Dr. Jonas Salk’s Female Colleagues

Julie Kerlin

Polio is a disease that ravaged the country every summer

Polio is a disease that ravaged the country every summer since the initial outbreak in 1916. This “summer plague” mainly affected children and was so terrifying that people across the nation refrained from doing just about anything aside from necessities. The Salk Vaccine was developed to fight poliovirus, and on April 12, 1955, the Salk Vaccine was announced as being “safe, effective, and potent.” When it came time for Dr. Jonas Salk to speak on behalf of his team’s work, he thanked people who were not involved in the research but had assisted in its development and progress. It was expected that Salk would thank his team at the Virus Research Laboratory (VRL) or at least mention them; however, he did not. Salk’s failure to credit his staff, in and after April 1955, caused a great deal of conflict between him and his staff, as well as resulted in credit not being given where credit was due. The women who were not recognized actually did not think much of it because their interest was in fighting polio not getting credit for a medical milestone. Those women were unknown then and have remained unknown for 65 years. Dr. Elsie Ward was the only female named by Salk in his attempt to correct his April 1955 mistake. Ward was the only female senior scientist in the VRL. She was a microbiologist and a zoologist who started working in the VRL in 1950 and has been described as being a “gardener” in the way that she tended to her cultures. To test the first human samples during vaccine testing, Ward used a color-titration technique - the solution would turn yellow if the vaccine worked. On a morning in mid-September of 1953, Ward went into work early to check on her “babies.That morning she saw a spectrum of red to yellow and although not all were yellow, some were and that meant the vaccine worked! Ward had two lab assistants - Ethel Bailey and Louise Boccella. E. Bailey worked in the VRL from September 1952 to May 1955. Boccella was hired in 1950 and both women worked together handling monkey testicle tissue. In our personal interview, E. Bailey mentioned using mouth pipettes to inoculate test tubes. Back then, lab staff did not use the same safety equipment that labs are required to use today. The mouth pipettes were similar to normal pipettes except instead of using one’s fingers to squeeze and suck solution into the pipette, a mouth pipette required one to suck up the solution with their mouth. This was dangerous considering they were pipetting live poliovirus and according to E. Bailey, “one suck too hard and you got a mouth full of polio.” Remarkably, no one in Salk’s lab contracted polio.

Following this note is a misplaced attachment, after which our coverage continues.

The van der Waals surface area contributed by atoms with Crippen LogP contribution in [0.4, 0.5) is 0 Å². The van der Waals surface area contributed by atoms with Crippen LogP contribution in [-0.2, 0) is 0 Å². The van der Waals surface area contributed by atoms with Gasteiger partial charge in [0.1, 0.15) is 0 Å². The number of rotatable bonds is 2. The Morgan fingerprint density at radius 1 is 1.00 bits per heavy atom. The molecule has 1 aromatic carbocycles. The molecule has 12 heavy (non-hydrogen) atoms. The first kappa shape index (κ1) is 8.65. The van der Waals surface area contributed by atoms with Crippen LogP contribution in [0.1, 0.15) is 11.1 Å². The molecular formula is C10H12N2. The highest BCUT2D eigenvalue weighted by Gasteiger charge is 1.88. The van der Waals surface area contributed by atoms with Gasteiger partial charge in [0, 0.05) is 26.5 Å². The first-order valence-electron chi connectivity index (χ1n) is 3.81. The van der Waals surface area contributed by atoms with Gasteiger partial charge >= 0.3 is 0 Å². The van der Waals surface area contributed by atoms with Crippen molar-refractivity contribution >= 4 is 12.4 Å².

Dr. Jonas Salk’s Female Colleagues
Dr Jonas Salk

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Salk’s main secretary, Lorraine Friedman, is one of the few women known to the public as being associated with the VRL and the Salk Vaccine.

Salk’s main secretary, Lorraine Friedman, is one of the few women known to the public as being associated with the VRL and the Salk Vaccine. She mostly did administration work and accompanied Salk to almost every school, handing out lollipops and keeping records. She was tasked with sending Salk’s correspondences and her initials can be found at the bottom of some letters. She signed the letters with a lowercase “lf” and the abbreviated “Enc.” However, there are other initials at the bottom of some letters - “avm” accompanied with the full word “Enclosure.” Recently, I uncovered that these are the initials of Anne Marbich, Salk’s unknown second secretary. Marbich was a medical secretary and she mainly forwarded research information to other labs in London and Berlin. Most importantly, there were numerous African American women who played a large role in the VRL, including Lenora Brown, Ruth Hightower, and Doris Finney. While there is hardly any information regarding their roles, I do know that they partook in the science of the VRL, not the kitchen staff who were responsible for cleaning the glassware that was used daily. For example, Finney worked with Dr. Julius Youngner preparing monkey tissue for the lab. The majority of the women from the VRL did not continue their careers in the medical research field. They went home. For approximately 8 years, the members of the VRL had put their lives on hold to conduct this research and complete it at the pace that they did. E. Bailey left to travel with her husband as he completed missionary work around the globe. Marbich chose to return to her farm life and take care of her children. It is clear that women had a large part in the development of the Salk Vaccine. Whether as an assistant, a secretary, a scientist, or on the kitchen staff, women ruled the VRL These unsung heroes deserve to be recognized. These women made the polio vaccine possible and put a huge medical milestone in American history.
Ancestry UK
Dr. Jonas Salk’s Female Colleagues

Julie Kerlin

Julie wrote for Edition 2, Forgotten Women of History.
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